Another photo stitch that does not do justice to the scenery or the vast scope of the land.  This is our second time crossing the Arctic Circle.  The first time, though, was by sea on the Voyage of the Vikings cruise in 2015. This is a good, short, explanation of the creation of the Northern Lights.

There was a geocache hidden off into the scrub behind the Arctic Circle sign.  Everything was still wet from the rain and it took us awhile to find it so our shoes and pant legs were a tad wet by the time we got back.                              Lovers had some time on their hands.        The cloud roll along the base of the mountains is so cool.                                                            Yes, that is snow. If you are curious about how much snow they can have up here just look at the height of the markers beside the road that are a guide for the snowplows.

About 4 km before we reached the Yukon/Northwest Territories border the fog rolled in.  This is another nasty weather condition on the Dempster. Thankfully the fog was thin enough that we could still see 100 meters or more in front of the truck. I walked across the parking lot to the big Northwest Territories sign while John signed the geocache hidden at the above sign.  There was a VERY cold wind blowing and my poor ears almost froze.The faint striping on the photo on the right is from dirt on the window.  I didn’t open it for that pic.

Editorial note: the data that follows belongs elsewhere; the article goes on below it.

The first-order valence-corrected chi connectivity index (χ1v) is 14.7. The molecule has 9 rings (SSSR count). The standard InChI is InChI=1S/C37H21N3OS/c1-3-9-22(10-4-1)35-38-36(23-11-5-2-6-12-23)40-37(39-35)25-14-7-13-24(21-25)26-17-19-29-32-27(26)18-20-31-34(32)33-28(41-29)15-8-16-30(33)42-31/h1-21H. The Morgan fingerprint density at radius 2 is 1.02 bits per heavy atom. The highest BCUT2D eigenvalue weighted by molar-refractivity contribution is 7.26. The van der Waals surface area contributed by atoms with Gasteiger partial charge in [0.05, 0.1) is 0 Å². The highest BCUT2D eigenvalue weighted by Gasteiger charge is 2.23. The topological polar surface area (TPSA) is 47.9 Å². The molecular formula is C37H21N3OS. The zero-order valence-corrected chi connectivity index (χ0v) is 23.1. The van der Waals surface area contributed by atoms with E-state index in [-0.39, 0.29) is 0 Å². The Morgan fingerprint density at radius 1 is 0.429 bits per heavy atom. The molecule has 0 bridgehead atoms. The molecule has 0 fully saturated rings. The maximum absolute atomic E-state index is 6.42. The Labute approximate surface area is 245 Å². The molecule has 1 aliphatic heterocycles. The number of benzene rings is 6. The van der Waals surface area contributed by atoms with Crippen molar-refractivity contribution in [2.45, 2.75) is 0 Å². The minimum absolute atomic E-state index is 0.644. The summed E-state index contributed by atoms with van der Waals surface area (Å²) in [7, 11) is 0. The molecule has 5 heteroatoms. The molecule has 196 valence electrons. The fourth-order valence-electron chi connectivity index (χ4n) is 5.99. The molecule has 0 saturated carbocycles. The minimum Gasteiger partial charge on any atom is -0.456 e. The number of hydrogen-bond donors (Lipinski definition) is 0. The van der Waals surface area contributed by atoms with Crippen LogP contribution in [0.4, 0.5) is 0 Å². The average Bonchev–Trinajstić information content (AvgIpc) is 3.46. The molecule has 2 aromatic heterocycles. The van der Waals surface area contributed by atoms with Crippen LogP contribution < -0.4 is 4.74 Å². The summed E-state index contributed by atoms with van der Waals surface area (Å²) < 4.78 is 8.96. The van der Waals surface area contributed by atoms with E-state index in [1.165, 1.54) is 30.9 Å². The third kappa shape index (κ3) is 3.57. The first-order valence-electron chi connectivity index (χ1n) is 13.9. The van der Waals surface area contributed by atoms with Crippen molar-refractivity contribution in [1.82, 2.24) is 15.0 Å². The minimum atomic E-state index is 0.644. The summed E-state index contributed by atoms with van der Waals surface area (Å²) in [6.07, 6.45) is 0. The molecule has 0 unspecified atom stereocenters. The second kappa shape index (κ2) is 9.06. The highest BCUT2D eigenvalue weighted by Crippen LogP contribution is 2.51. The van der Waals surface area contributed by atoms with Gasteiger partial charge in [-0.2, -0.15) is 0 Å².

And then, half an hour later we had lovely blue sky.  We had been told as well that once you cross the border into the Northwest Territories highways jursidiction the road improves noticably.  This was true.  We were now on a smooth graded gravel surface like we experienced on the Liard Highway.We crossed the Vittrekwa Valley, which leaves behind the Richardson Mountains and takes us to the Peel Plateau; a broad upland plateau that continues to the Peel River.